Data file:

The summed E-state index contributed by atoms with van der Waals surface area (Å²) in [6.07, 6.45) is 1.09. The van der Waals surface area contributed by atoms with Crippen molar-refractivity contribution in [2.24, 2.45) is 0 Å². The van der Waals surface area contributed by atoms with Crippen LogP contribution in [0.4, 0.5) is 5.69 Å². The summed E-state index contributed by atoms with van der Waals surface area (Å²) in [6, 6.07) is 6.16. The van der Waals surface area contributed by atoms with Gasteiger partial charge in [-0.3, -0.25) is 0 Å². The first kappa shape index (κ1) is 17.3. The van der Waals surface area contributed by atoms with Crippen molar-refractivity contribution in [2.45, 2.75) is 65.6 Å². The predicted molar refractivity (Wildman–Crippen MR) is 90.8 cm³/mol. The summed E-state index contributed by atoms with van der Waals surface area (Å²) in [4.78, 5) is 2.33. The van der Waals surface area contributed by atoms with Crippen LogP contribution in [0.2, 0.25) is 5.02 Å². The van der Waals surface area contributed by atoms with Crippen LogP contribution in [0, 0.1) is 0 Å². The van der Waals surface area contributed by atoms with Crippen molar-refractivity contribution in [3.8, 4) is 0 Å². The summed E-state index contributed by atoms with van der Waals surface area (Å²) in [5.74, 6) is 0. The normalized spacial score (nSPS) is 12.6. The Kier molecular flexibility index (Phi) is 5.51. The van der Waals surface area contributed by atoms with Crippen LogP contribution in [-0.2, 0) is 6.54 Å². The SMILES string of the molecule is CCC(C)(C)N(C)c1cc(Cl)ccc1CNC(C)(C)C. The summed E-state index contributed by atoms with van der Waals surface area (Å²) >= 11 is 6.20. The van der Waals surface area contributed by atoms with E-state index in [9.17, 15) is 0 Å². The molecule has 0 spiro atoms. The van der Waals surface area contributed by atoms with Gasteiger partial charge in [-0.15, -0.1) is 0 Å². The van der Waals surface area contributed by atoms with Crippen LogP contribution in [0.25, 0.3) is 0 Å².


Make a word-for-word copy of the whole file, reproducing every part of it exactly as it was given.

The summed E-state index contributed by atoms with van der Waals surface area (Å²) in [6.07, 6.45) is 1.09. The van der Waals surface area contributed by atoms with Crippen molar-refractivity contribution in [2.24, 2.45) is 0 Å². The van der Waals surface area contributed by atoms with Crippen LogP contribution in [0.4, 0.5) is 5.69 Å². The summed E-state index contributed by atoms with van der Waals surface area (Å²) in [6, 6.07) is 6.16. The van der Waals surface area contributed by atoms with Gasteiger partial charge in [-0.3, -0.25) is 0 Å². The first kappa shape index (κ1) is 17.3. The van der Waals surface area contributed by atoms with Crippen molar-refractivity contribution in [2.45, 2.75) is 65.6 Å². The predicted molar refractivity (Wildman–Crippen MR) is 90.8 cm³/mol. The summed E-state index contributed by atoms with van der Waals surface area (Å²) in [4.78, 5) is 2.33. The van der Waals surface area contributed by atoms with Crippen LogP contribution in [0.2, 0.25) is 5.02 Å². The van der Waals surface area contributed by atoms with Crippen LogP contribution in [0, 0.1) is 0 Å². The van der Waals surface area contributed by atoms with Crippen molar-refractivity contribution in [3.8, 4) is 0 Å². The summed E-state index contributed by atoms with van der Waals surface area (Å²) in [5.74, 6) is 0. The normalized spacial score (nSPS) is 12.6. The Kier molecular flexibility index (Phi) is 5.51. The van der Waals surface area contributed by atoms with Crippen LogP contribution in [-0.2, 0) is 6.54 Å². The SMILES string of the molecule is CCC(C)(C)N(C)c1cc(Cl)ccc1CNC(C)(C)C. The summed E-state index contributed by atoms with van der Waals surface area (Å²) >= 11 is 6.20. The van der Waals surface area contributed by atoms with E-state index in [9.17, 15) is 0 Å². The molecule has 0 spiro atoms. The van der Waals surface area contributed by atoms with Gasteiger partial charge in [-0.15, -0.1) is 0 Å². The van der Waals surface area contributed by atoms with Crippen LogP contribution in [0.25, 0.3) is 0 Å².